Microsoft to discontinue MSN Direct

The wireless information service initially delivered data to watches

Starting in 2012, users of certain GPS devices will no longer get traffic updates, weather reports and other data because Microsoft is discontinuing its MSN Direct service.

Microsoft has posted a notice on its MSN Direct Web site informing users that the service will be available only until Jan. 1, 2012.

MSN Direct is most often associated with Microsoft's Smart Watch program. That program was the first to use the MSN Direct service to send information like news headlines, stock quotes, weather and traffic information to special wristwatches.

MSN Direct uses FM radio frequencies to deliver the data. But Microsoft says that there are better ways to send such information today. "Leveraging unused FM radio spectrum to broadcast data represented a step forward in 2004, however, many choices today including WiFi, cellular, FM RDS [Radio Data System] and other digital networks are now readily available and are continuing to grow in popularity," according to the MSN Direct Web site. "Despite good initial MSN Direct adoption, these alternatives have significantly reduced demand for MSN Direct service."

After it launched the watch program, Microsoft began marketing the MSN Direct service to other devices, including GPS units, weather stations and even coffee makers. GPS makers Garmin and Pioneer sell a range of units that can receive MSN Direct data.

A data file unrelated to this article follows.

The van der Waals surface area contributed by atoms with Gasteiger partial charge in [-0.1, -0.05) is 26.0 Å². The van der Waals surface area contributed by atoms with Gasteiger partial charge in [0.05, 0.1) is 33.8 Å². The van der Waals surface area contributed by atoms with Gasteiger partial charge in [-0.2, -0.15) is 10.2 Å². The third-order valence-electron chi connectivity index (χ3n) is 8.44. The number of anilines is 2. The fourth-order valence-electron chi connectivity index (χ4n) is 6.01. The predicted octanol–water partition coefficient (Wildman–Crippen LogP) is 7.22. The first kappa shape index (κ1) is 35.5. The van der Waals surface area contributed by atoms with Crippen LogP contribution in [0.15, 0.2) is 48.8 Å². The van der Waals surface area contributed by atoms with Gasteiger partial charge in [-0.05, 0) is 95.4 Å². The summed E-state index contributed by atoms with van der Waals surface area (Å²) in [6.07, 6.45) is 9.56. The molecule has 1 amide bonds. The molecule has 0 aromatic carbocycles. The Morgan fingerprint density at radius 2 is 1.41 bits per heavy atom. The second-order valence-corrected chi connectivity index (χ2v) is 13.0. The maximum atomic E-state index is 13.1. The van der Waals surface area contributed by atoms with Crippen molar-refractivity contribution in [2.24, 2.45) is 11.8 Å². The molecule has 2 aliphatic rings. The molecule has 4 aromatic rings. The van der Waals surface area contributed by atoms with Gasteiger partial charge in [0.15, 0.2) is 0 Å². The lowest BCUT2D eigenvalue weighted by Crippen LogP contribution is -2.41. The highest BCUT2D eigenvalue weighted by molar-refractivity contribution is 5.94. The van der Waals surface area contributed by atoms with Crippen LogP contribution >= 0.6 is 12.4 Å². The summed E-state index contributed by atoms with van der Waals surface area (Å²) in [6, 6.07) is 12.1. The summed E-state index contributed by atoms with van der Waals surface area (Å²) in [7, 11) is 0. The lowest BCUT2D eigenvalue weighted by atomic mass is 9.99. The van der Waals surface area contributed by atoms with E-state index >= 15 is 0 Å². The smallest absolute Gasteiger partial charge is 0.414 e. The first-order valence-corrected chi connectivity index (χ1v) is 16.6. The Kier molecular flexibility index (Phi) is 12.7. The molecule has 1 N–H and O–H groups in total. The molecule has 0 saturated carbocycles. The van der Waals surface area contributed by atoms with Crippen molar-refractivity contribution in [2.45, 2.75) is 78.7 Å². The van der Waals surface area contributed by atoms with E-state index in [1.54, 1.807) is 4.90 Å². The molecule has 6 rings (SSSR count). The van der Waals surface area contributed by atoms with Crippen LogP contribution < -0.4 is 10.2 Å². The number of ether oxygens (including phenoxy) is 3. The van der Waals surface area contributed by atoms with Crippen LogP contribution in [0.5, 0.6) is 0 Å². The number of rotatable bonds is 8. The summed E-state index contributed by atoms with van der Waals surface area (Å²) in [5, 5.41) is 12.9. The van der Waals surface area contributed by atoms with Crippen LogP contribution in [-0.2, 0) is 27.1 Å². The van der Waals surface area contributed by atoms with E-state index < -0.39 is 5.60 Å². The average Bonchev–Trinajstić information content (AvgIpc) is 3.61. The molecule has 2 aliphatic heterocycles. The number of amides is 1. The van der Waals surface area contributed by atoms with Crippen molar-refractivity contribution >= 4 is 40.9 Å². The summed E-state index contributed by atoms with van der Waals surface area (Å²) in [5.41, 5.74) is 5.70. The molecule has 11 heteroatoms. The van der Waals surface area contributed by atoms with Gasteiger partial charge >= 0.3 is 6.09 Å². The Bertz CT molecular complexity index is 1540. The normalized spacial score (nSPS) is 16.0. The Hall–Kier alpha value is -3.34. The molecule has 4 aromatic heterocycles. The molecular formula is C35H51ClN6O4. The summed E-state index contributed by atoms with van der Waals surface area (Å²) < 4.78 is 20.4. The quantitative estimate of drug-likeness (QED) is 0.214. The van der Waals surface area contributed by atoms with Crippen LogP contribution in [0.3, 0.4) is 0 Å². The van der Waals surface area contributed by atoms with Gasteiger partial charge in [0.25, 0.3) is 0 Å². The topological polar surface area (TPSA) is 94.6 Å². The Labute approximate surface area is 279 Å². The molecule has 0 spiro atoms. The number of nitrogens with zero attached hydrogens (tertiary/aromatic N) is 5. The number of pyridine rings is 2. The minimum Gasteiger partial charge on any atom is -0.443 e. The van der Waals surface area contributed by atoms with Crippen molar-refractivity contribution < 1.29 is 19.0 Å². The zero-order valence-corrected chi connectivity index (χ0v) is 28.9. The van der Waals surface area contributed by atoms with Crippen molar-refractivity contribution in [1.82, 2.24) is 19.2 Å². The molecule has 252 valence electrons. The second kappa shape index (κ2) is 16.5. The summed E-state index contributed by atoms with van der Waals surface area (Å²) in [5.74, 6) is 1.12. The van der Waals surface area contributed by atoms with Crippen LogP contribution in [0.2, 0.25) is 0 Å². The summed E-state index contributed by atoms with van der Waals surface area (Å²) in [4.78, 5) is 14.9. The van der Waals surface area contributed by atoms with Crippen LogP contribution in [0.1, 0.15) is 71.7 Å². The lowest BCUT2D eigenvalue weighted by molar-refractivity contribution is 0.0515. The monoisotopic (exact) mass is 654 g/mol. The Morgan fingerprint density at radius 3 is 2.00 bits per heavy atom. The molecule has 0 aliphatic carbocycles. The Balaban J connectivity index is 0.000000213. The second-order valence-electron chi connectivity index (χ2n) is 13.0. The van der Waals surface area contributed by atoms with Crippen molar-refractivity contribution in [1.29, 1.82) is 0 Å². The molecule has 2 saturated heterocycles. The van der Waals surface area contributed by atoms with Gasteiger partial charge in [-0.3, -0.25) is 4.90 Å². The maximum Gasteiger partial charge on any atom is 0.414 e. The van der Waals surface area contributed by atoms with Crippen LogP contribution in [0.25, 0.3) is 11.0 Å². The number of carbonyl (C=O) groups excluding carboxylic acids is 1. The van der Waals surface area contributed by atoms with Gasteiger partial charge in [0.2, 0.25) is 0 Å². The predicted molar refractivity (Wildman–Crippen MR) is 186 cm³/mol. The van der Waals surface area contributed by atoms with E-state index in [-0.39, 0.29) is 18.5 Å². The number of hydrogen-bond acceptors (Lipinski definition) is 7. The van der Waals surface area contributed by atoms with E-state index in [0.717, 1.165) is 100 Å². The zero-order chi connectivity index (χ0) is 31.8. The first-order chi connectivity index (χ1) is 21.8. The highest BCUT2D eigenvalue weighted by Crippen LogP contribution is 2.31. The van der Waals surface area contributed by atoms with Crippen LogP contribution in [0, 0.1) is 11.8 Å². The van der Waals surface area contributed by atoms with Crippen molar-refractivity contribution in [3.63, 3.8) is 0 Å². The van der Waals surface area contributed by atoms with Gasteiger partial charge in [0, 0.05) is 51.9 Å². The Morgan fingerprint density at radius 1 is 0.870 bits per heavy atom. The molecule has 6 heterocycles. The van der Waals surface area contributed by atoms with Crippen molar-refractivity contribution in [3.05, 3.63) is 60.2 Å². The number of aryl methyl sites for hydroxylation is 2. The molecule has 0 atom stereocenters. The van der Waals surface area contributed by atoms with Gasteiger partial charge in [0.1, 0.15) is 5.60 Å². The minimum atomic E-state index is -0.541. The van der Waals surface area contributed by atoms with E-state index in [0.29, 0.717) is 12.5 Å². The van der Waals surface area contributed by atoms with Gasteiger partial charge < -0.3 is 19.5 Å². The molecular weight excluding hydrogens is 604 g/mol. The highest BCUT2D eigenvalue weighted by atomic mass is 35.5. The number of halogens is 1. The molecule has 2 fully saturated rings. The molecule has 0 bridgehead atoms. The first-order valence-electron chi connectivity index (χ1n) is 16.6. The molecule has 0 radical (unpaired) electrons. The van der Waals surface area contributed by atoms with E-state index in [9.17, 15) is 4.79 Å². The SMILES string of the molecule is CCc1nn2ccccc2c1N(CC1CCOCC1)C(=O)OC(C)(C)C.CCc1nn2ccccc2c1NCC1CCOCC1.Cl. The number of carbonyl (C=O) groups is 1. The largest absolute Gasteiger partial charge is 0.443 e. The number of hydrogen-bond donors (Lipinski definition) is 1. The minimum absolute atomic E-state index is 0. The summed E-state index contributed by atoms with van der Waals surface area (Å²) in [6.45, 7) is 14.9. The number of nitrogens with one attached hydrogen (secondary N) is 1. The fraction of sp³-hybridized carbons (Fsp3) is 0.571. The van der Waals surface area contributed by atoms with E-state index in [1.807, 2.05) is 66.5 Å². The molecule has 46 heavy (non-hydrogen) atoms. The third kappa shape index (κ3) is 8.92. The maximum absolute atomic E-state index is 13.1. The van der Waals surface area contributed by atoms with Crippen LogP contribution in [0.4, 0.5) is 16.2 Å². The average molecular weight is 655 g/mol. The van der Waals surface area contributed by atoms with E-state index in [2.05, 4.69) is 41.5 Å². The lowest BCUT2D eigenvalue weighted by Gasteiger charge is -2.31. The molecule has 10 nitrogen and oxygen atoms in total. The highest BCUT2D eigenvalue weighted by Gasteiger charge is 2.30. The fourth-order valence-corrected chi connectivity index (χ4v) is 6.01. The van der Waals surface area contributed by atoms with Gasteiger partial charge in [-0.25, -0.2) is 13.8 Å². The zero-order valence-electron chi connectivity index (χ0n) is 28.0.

Garmin did not immediately reply to a request for comment about whether it will try to replace the MSN Direct information service. Microsoft said that products that support the service will continue to be available "for some time."

Some people may be able to return a device because of the impending end of service, however. "If service beyond 01/01/2012 is a concern, please see your retailer for information on device returns," Microsoft wrote on the Web site.

Bill Gates, Microsoft's founder, seemed to be a big fan of the watches, launching the program at the Consumer Electronics Show. In 2004 after MSN Direct first launched, a Microsoft executive said there were thousands of people subscribing to it for their watches. However, the Smart Watch never really took off.

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Nancy Gohring

IDG News Service
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